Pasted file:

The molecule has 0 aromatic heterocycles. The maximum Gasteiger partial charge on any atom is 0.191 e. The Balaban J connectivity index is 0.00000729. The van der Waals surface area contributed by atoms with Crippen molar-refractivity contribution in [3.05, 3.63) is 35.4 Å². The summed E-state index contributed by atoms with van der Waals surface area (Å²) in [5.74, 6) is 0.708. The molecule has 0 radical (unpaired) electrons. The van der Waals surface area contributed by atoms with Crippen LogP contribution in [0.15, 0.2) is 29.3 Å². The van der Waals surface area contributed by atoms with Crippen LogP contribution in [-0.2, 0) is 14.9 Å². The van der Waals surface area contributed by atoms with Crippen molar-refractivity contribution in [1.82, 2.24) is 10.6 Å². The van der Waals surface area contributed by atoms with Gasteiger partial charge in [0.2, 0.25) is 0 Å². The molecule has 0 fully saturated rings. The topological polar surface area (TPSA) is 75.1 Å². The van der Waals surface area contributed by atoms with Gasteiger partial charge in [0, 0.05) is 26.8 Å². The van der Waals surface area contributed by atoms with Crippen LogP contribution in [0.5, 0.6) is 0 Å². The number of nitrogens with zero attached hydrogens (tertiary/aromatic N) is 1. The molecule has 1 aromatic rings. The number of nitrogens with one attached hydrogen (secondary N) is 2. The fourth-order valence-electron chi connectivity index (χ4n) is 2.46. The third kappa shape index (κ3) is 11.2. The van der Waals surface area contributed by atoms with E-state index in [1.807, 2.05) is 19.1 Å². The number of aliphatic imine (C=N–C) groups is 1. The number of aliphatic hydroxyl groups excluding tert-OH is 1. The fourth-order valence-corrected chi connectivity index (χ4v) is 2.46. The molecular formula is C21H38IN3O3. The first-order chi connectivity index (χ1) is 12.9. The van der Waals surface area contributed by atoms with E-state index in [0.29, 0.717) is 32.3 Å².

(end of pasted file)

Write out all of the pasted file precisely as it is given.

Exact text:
The molecule has 0 aromatic heterocycles. The maximum Gasteiger partial charge on any atom is 0.191 e. The Balaban J connectivity index is 0.00000729. The van der Waals surface area contributed by atoms with Crippen molar-refractivity contribution in [3.05, 3.63) is 35.4 Å². The summed E-state index contributed by atoms with van der Waals surface area (Å²) in [5.74, 6) is 0.708. The molecule has 0 radical (unpaired) electrons. The van der Waals surface area contributed by atoms with Crippen LogP contribution in [0.15, 0.2) is 29.3 Å². The van der Waals surface area contributed by atoms with Crippen LogP contribution in [-0.2, 0) is 14.9 Å². The van der Waals surface area contributed by atoms with Crippen molar-refractivity contribution in [1.82, 2.24) is 10.6 Å². The van der Waals surface area contributed by atoms with Gasteiger partial charge in [0.2, 0.25) is 0 Å². The molecule has 0 fully saturated rings. The topological polar surface area (TPSA) is 75.1 Å². The van der Waals surface area contributed by atoms with Gasteiger partial charge in [0, 0.05) is 26.8 Å². The van der Waals surface area contributed by atoms with Crippen LogP contribution in [0.5, 0.6) is 0 Å². The number of nitrogens with zero attached hydrogens (tertiary/aromatic N) is 1. The molecule has 1 aromatic rings. The number of nitrogens with one attached hydrogen (secondary N) is 2. The fourth-order valence-electron chi connectivity index (χ4n) is 2.46. The third kappa shape index (κ3) is 11.2. The van der Waals surface area contributed by atoms with E-state index in [1.807, 2.05) is 19.1 Å². The number of aliphatic imine (C=N–C) groups is 1. The number of aliphatic hydroxyl groups excluding tert-OH is 1. The fourth-order valence-corrected chi connectivity index (χ4v) is 2.46. The molecular formula is C21H38IN3O3. The first-order chi connectivity index (χ1) is 12.9. The van der Waals surface area contributed by atoms with E-state index in [0.29, 0.717) is 32.3 Å².